One of the most significant restrictions on bulk email marketing is legislation. One of the most significant problems is that the words that are used are open to interpretation.
The Data Protection Act (DPA) tells us that we must not keep personal data any longer than is necessary for the purposes for which it was originally collected and that we should delete data once it is no longer necessary. What it does not tell us is what is meant by delete.
Bulk email marketing depends on IT systems and as most people know, clicking on the delete button does not remove the data from systems. You may have no intention of using the data again but it remains in your records until such time as it is overwritten.
In guidance issued in August, The Information Commissioner’s Office (ICO) tells us that in such cases data compliance issues are no longer applicable.
Similarly, if the personal information cannot be deleted because it is intertwined with other data that we need to retain then the ICO comes to the rescue by telling us that in this and similar cases, the data is considered to be ‘beyond use’ if the data controller holding the data:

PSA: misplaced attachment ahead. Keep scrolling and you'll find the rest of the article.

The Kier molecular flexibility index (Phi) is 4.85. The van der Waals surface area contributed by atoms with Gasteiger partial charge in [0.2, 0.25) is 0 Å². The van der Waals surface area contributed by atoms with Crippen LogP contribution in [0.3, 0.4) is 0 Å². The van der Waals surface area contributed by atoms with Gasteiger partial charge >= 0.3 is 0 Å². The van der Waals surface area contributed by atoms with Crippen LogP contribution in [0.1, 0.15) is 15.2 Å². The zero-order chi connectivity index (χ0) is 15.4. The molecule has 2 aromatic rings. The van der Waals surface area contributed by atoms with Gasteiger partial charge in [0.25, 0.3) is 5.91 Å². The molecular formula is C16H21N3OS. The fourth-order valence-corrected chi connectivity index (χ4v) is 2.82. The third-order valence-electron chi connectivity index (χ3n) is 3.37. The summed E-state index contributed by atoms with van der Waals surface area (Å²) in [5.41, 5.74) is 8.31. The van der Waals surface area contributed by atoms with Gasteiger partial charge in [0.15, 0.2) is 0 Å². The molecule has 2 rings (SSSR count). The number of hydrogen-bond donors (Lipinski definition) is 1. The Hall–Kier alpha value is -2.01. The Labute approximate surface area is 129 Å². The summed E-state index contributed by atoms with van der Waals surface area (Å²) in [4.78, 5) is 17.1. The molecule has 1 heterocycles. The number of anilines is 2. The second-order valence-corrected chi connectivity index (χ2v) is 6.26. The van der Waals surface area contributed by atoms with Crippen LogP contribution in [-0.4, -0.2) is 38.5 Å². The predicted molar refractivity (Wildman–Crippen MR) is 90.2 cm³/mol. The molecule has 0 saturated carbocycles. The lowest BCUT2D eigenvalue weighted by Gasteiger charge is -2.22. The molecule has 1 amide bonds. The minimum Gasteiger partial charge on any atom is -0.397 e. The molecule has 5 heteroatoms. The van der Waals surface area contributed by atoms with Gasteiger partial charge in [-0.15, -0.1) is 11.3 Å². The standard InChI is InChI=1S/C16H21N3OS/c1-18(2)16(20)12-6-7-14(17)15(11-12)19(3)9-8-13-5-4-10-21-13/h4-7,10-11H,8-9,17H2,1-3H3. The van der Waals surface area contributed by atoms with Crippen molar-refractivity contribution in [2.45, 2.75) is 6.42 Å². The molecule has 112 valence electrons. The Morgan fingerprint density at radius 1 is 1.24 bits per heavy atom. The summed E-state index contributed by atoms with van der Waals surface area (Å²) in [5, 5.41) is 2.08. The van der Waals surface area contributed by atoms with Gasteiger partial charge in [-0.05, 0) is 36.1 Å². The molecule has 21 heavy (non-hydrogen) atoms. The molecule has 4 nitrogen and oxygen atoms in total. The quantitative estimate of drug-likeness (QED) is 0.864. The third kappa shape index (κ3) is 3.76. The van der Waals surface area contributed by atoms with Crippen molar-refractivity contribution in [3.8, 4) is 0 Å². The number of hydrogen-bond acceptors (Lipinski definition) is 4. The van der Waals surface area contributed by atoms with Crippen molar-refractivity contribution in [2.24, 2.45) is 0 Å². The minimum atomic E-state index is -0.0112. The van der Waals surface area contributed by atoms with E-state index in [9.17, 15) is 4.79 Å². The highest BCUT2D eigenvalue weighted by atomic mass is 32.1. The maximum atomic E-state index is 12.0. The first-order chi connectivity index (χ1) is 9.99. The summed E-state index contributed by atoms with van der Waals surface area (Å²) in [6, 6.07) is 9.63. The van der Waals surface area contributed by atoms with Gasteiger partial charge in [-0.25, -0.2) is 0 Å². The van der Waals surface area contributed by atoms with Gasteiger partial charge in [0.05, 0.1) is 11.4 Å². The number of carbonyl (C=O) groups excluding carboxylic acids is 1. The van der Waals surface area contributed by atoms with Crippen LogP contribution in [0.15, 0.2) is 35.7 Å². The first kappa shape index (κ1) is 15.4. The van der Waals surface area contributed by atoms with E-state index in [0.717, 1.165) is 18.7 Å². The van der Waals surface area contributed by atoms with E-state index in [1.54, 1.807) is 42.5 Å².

Is not able, or will not attempt, to use the personal data to inform any decision in respect of any individual or in a manner that affects the individual in any way.
Does not give any other organisation access to the personal data
Surrounds the personal data with appropriate technical and organisational security
Commits to permanent deletion of the information if, or when, this becomes possible
In essence this gives us three levels of deletion: material that has been irretrievably removed from all systems, that which has been archived and that which has been put beyond use.
All this is very useful for those working in email marketing. Nothing has changed with regards archived material. The person whose details are on these records still has all the normal access rights. However, the ICO assures us that they will take no action in the case of data put ‘beyond use.’